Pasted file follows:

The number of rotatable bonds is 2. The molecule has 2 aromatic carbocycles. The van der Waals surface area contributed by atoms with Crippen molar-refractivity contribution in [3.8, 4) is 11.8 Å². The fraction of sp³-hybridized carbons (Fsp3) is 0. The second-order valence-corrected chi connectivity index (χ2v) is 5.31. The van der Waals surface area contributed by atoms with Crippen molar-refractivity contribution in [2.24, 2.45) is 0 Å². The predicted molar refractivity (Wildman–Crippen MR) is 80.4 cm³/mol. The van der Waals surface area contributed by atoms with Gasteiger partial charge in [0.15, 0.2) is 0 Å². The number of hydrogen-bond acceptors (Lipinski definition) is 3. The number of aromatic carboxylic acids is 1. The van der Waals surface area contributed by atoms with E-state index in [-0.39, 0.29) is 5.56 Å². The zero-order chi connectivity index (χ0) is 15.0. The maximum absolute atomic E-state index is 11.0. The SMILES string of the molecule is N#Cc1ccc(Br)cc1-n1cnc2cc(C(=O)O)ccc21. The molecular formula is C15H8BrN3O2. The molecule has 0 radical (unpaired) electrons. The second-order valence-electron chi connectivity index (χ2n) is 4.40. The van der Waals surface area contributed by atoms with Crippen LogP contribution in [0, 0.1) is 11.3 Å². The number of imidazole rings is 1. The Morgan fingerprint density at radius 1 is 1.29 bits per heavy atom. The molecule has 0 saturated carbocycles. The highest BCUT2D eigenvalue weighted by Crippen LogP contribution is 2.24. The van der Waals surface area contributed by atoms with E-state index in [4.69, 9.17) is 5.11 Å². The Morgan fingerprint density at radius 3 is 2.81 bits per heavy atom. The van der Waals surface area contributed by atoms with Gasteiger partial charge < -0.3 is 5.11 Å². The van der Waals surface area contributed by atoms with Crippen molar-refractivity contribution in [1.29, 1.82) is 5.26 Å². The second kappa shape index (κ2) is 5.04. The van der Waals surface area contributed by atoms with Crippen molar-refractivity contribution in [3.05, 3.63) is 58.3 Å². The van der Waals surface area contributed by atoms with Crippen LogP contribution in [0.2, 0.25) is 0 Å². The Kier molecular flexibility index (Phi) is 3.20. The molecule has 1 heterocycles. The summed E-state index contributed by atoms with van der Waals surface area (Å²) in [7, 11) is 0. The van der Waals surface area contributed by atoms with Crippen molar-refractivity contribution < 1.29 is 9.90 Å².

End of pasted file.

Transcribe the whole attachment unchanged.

The number of rotatable bonds is 2. The molecule has 2 aromatic carbocycles. The van der Waals surface area contributed by atoms with Crippen molar-refractivity contribution in [3.8, 4) is 11.8 Å². The fraction of sp³-hybridized carbons (Fsp3) is 0. The second-order valence-corrected chi connectivity index (χ2v) is 5.31. The van der Waals surface area contributed by atoms with Crippen molar-refractivity contribution in [2.24, 2.45) is 0 Å². The predicted molar refractivity (Wildman–Crippen MR) is 80.4 cm³/mol. The van der Waals surface area contributed by atoms with Gasteiger partial charge in [0.15, 0.2) is 0 Å². The number of hydrogen-bond acceptors (Lipinski definition) is 3. The number of aromatic carboxylic acids is 1. The van der Waals surface area contributed by atoms with E-state index in [-0.39, 0.29) is 5.56 Å². The zero-order chi connectivity index (χ0) is 15.0. The maximum absolute atomic E-state index is 11.0. The SMILES string of the molecule is N#Cc1ccc(Br)cc1-n1cnc2cc(C(=O)O)ccc21. The molecular formula is C15H8BrN3O2. The molecule has 0 radical (unpaired) electrons. The second-order valence-electron chi connectivity index (χ2n) is 4.40. The van der Waals surface area contributed by atoms with Crippen LogP contribution in [0, 0.1) is 11.3 Å². The number of imidazole rings is 1. The Morgan fingerprint density at radius 1 is 1.29 bits per heavy atom. The molecule has 0 saturated carbocycles. The highest BCUT2D eigenvalue weighted by Crippen LogP contribution is 2.24. The van der Waals surface area contributed by atoms with E-state index in [4.69, 9.17) is 5.11 Å². The Morgan fingerprint density at radius 3 is 2.81 bits per heavy atom. The van der Waals surface area contributed by atoms with Gasteiger partial charge < -0.3 is 5.11 Å². The van der Waals surface area contributed by atoms with Crippen molar-refractivity contribution in [1.29, 1.82) is 5.26 Å². The second kappa shape index (κ2) is 5.04. The van der Waals surface area contributed by atoms with Crippen molar-refractivity contribution in [3.05, 3.63) is 58.3 Å². The van der Waals surface area contributed by atoms with Crippen LogP contribution in [0.2, 0.25) is 0 Å². The Kier molecular flexibility index (Phi) is 3.20. The molecule has 1 heterocycles. The summed E-state index contributed by atoms with van der Waals surface area (Å²) in [7, 11) is 0. The van der Waals surface area contributed by atoms with Crippen molar-refractivity contribution < 1.29 is 9.90 Å².